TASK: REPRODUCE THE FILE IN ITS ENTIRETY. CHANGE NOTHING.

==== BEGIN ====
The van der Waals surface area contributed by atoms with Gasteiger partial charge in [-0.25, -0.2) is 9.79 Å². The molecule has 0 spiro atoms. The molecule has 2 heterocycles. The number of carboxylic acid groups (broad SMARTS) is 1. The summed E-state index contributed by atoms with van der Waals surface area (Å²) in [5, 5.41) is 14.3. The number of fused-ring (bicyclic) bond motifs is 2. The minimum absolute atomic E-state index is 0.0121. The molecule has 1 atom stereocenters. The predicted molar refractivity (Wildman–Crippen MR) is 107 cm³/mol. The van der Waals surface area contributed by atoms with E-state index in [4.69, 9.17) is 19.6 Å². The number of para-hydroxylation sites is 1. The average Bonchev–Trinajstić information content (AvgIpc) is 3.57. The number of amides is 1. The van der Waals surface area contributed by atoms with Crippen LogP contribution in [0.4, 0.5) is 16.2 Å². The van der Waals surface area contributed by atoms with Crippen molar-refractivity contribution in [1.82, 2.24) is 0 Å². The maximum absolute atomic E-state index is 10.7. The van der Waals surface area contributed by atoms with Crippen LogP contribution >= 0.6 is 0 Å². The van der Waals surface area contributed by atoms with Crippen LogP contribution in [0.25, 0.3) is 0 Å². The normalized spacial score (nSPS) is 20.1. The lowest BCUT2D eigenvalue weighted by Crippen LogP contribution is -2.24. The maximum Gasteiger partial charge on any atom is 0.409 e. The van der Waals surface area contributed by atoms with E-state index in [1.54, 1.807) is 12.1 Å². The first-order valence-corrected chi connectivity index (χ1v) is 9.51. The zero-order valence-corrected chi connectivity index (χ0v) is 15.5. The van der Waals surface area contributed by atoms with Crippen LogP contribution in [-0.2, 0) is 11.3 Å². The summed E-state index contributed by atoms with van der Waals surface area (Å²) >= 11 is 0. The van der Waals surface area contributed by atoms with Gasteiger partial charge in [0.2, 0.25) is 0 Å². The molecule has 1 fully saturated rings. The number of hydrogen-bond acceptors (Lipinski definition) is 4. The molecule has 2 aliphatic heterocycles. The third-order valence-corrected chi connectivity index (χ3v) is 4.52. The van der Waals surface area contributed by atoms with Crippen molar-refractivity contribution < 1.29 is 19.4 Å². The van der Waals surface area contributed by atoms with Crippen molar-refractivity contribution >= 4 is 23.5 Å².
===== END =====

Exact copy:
The van der Waals surface area contributed by atoms with Gasteiger partial charge in [-0.25, -0.2) is 9.79 Å². The molecule has 0 spiro atoms. The molecule has 2 heterocycles. The number of carboxylic acid groups (broad SMARTS) is 1. The summed E-state index contributed by atoms with van der Waals surface area (Å²) in [5, 5.41) is 14.3. The number of fused-ring (bicyclic) bond motifs is 2. The minimum absolute atomic E-state index is 0.0121. The molecule has 1 atom stereocenters. The predicted molar refractivity (Wildman–Crippen MR) is 107 cm³/mol. The van der Waals surface area contributed by atoms with E-state index in [4.69, 9.17) is 19.6 Å². The number of para-hydroxylation sites is 1. The average Bonchev–Trinajstić information content (AvgIpc) is 3.57. The number of amides is 1. The van der Waals surface area contributed by atoms with Crippen LogP contribution in [0.4, 0.5) is 16.2 Å². The van der Waals surface area contributed by atoms with Crippen molar-refractivity contribution in [1.82, 2.24) is 0 Å². The maximum absolute atomic E-state index is 10.7. The van der Waals surface area contributed by atoms with Crippen LogP contribution >= 0.6 is 0 Å². The van der Waals surface area contributed by atoms with Crippen LogP contribution in [0.25, 0.3) is 0 Å². The normalized spacial score (nSPS) is 20.1. The lowest BCUT2D eigenvalue weighted by Crippen LogP contribution is -2.24. The maximum Gasteiger partial charge on any atom is 0.409 e. The van der Waals surface area contributed by atoms with E-state index in [1.54, 1.807) is 12.1 Å². The first-order valence-corrected chi connectivity index (χ1v) is 9.51. The zero-order valence-corrected chi connectivity index (χ0v) is 15.5. The van der Waals surface area contributed by atoms with Crippen LogP contribution in [-0.2, 0) is 11.3 Å². The summed E-state index contributed by atoms with van der Waals surface area (Å²) >= 11 is 0. The van der Waals surface area contributed by atoms with Gasteiger partial charge in [0.2, 0.25) is 0 Å². The molecule has 1 fully saturated rings. The number of hydrogen-bond acceptors (Lipinski definition) is 4. The molecule has 2 aliphatic heterocycles. The third-order valence-corrected chi connectivity index (χ3v) is 4.52. The van der Waals surface area contributed by atoms with Crippen molar-refractivity contribution < 1.29 is 19.4 Å². The van der Waals surface area contributed by atoms with Crippen molar-refractivity contribution >= 4 is 23.5 Å².